The group, then known as Clarence & Calvin and the Mello Men, took a job as the house band at Birmingham’s 2728 Club and performed there until June, when Calvin Scott was severely injured in a car accident on the way home from a show. Scott sued Carter for help with his medical bills, and the conflict resulted in Scott leaving the group. (Scott would go on to a solo career as a soul musician with renowned label Stax Records.) Carter continued to perform with the band and signed to the FAME label in 1966, co-writing and releasing the single “Tell Daddy.” It reached number 35 on the Billboard R&B chart early the following year. Chart-topping soul singer Etta James ended a hiatus in her career to record a version of the song, named “Tell Mama,” bringing greater attention to Carter’s original. He released one more single for FAME and then was re-signed to Atlantic Records in 1968, recording his first album, This Is Clarence Carter, which earned him his first gold record with the million-selling hit “Slip Away.” Fellow Alabamian Spooner Oldham played keyboards on the song. The following year, he garnered a second gold record with “Too Weak to Fight,” from the album The Dynamic Clarence Carter.
Carter embarked on a national tour with a full band and back-up singers, one of whom, Alabamian Candi Staton, Carter married in 1970. The couple had one son and divorced in 1973. His successes continued throughout the early 1970s with such songs as “The Feeling Is Right” and covers of “The Dark End of the Street” and “Patches,” which reached the number two position on the U.S. R&B chart and the United Kingdom’s singles chart and sold more than one million copies in three days. “Patches” would be Carter’s first song that gained him attention with white audiences. The hit won a Grammy Award for “Best R&B Song” in 1971 and went on to become his most-recognized song.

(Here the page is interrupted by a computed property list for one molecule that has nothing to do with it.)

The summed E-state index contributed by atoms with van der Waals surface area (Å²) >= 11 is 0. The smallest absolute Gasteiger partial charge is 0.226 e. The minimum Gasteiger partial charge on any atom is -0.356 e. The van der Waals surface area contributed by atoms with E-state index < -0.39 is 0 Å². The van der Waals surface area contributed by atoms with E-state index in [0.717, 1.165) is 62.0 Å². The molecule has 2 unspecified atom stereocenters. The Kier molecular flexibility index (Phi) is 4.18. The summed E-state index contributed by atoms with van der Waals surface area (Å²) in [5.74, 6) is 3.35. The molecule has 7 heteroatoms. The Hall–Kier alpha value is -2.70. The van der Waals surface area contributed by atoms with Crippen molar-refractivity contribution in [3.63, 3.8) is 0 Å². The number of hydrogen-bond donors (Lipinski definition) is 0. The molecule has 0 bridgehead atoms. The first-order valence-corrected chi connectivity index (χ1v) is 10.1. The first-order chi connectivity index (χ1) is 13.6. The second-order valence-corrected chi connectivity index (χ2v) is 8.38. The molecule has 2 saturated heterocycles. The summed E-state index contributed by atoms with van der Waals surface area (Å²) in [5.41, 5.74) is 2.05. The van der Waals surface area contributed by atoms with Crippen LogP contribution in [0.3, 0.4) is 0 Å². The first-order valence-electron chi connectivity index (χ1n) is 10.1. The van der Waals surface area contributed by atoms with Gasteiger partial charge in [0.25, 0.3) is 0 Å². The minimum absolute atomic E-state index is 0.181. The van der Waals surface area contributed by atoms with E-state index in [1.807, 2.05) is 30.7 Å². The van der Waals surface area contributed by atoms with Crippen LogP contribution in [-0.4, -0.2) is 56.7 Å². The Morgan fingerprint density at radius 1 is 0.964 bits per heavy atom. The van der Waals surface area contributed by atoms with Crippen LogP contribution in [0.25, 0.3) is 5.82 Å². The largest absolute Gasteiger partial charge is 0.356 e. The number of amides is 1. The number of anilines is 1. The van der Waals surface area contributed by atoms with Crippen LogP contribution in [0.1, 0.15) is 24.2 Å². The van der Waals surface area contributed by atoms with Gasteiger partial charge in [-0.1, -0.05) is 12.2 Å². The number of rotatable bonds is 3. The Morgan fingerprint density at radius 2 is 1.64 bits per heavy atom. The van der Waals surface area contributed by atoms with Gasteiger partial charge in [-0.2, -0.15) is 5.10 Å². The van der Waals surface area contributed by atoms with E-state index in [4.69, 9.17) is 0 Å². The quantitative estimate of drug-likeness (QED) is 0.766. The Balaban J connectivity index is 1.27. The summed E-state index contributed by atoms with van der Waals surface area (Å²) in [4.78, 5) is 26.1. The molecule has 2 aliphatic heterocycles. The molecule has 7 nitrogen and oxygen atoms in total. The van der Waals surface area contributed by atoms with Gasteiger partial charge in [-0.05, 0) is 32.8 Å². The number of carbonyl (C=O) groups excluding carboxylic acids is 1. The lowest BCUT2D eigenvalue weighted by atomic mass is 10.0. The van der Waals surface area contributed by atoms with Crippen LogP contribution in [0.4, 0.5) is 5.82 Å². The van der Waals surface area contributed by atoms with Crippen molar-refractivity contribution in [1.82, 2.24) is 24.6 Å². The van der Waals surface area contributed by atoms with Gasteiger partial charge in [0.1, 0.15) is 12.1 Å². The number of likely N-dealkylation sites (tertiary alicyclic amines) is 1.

After a period of mediocre record sales, Carter left Atlantic in 1972 and returned to the FAME label and released two albums. He had a hit with the novelty song “Sixty Minute Man” but otherwise his career languished. In 1975, Carter moved to the ABC Records and released three albums on that label. He continued to tour, but the audiences had shifted away from R&B music as disco became more popular. He changed labels several times during the early 1980s, with little success. In 1985, he moved to Ichiban Records, a newly founded label in Atlanta, Georgia, and found new success with the tongue-in-cheek and raunchy “Strokin’,” recorded for the album Dr. C.C. Inspired by the increasing use of synthesizers in music, Carter adapted his traditional R&B sound to the more popular sound of the day for the single; he wrote the song and played all of the instruments on the recording. He released six albums on Ichiban between 1985 and 1992. Carter left Ichiban in 1992 and was without a label for more than a decade. In 2003, he released Slippin’ Away on the Black Cat label, released two albums on the Planet Song label, and released Dance to the Blues in 2015 on the Cee Gee Entertainment label.
In 1989, Carter won the Governor’s Achievement Award for Popular Music by the Alabama Music Hall of Fame He was inducted into the Georgia Music Hall of Fame in 2002 and the Alabama Music Hall of Fame in 2003, along with Lionel Richie, Emmylou Harris, and Percy Sledge. He currently resides in Decatur, Georgia, and continues to tour, playing most often at beach festivals and casinos. Carter travels with his own sound system and serves as his own engineer, an unusual practice for musicians of his genre.
Colurso, Mary. “Year of Alabama Music: Clarence Carter.” Al.com, May 13, 2011; http://blog.al.com/mcolurso/2011/05/year_of_alabama_music_clarence.html.
DeYoung, Bill. “Clarence Carter, Soul Man.” Connect Savannah, February 9, 2010; http://www.connectsavannah.com/savannah/clarence-carter-soul-man/Content?oid=2132341